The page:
Sunday, December 31, 2006
It must be these new decimalised, metricated years. Back in the pounds, shillings, pence, feet and inches days years were
L .......O .......N .......G .......
You could at least get used to them before they finished but now one minute you are saying Happy New Year, the next minute it's Merry Xmas.
I'd better get to the shops for the Easter Eggs.
Friday, December 29, 2006
Apart from the horrible moment when you first hear the news, I found, when my father and mother died, that the next morning was also a pretty horrible thing. Those few minutes just after you wake up and things are momentarily as they were until you remember...
Saturday, December 23, 2006
And suddenly there they were; tired but relaxed, bronzed and healthy looking – the three intrepid travellers.
When she got home Biddy found the place somehow smaller. I suppose we all go through this, do we? Especially if we are away for a longer time in a place where things are very different.
I remember when I came back from a mind-expanding year living in Greece, when I was 20, finally getting home and sitting in the living room in Liverpool thinking how different everything looked to how I recalled it… and how small. And over the next days I found the house, the street, the city - everything - somehow smaller, less imposing, tamer. It’s as if you leave something behind, as if something dies; a childhood image of the place you have lived where things seem bigger than they are – and now you have eyes which have seen the world from a different perspective. It was very unsettling for me and it will be for Biddy too, I expect, but it’s part of growing up. It goes along with realising that your parents are people as well as parents… ho hum.
Anyway, it’s great to have her back.
Between them, the three girls took something approaching 2000 pictures – so we have the nice prospect of going through them over Xmas, and New Year and probably up to Easter!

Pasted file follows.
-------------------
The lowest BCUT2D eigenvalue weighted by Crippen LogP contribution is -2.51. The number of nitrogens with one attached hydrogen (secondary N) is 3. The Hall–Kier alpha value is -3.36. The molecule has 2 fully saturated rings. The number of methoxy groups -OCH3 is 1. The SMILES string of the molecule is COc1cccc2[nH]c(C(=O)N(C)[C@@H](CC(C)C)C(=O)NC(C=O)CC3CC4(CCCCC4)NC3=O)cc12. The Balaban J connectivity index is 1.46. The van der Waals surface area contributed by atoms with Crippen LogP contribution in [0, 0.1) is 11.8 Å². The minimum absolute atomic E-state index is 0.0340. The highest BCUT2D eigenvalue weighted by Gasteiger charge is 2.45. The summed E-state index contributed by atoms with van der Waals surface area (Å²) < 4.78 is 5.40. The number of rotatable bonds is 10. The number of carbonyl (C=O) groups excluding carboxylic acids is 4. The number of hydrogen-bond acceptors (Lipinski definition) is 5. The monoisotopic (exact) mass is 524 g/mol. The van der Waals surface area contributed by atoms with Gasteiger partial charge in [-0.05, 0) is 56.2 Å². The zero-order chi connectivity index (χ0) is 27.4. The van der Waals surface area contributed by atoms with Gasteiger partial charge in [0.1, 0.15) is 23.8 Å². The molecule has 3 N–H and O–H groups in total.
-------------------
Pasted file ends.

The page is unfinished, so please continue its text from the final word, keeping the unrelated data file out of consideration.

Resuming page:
Friday, December 22, 2006
Here's a report from the beeb: BBC News Video
At the moment Biddy's flight on to deepest Bavaria is still scheduled but we don't know how long that will be the case...
Thursday, December 21, 2006
I used to like foggy days in Liverpool as a kid... it was great going to school in the morning and being able to imagine that the place had disappeared completely - there was just a gap where the school should be... until you got close enough to see that there was unfortunately a grey wraith-like school-shaped mass...
But this fog, this freezing and aeroplane hindering fog I do not like! Quite frankly it can fog off!
Tuesday, December 19, 2006
She and her two travelling companions are coming to the end of their 2 month Indian trip. On Friday they fly to London and then on to Munich... to what will most probably be an enormous welcoming committee!
They have had some amazing experiences and yet it seems that they are ready to come back too... which is perfect timing.
And as for me... I will be delighted (and not a little relieved) to have her safely back.
In the second test they spent the whole match on top only to throw away a victory near the end and this third one which has just finished they managed to throw away at least twice in the same match!!
Monday, December 18, 2006
Talking the other night, Verena asked me how I had managed with getting over my mother's death last summer. I realised I hadn't.
It's a strange thing, you get used to it... to the bare fact of it; so, if someone I have not seen for a while asks how she is I can blithely tell them she passed away last year; there is a kind of routine rehearsed storyline I can relate automatically without engaging my emotions.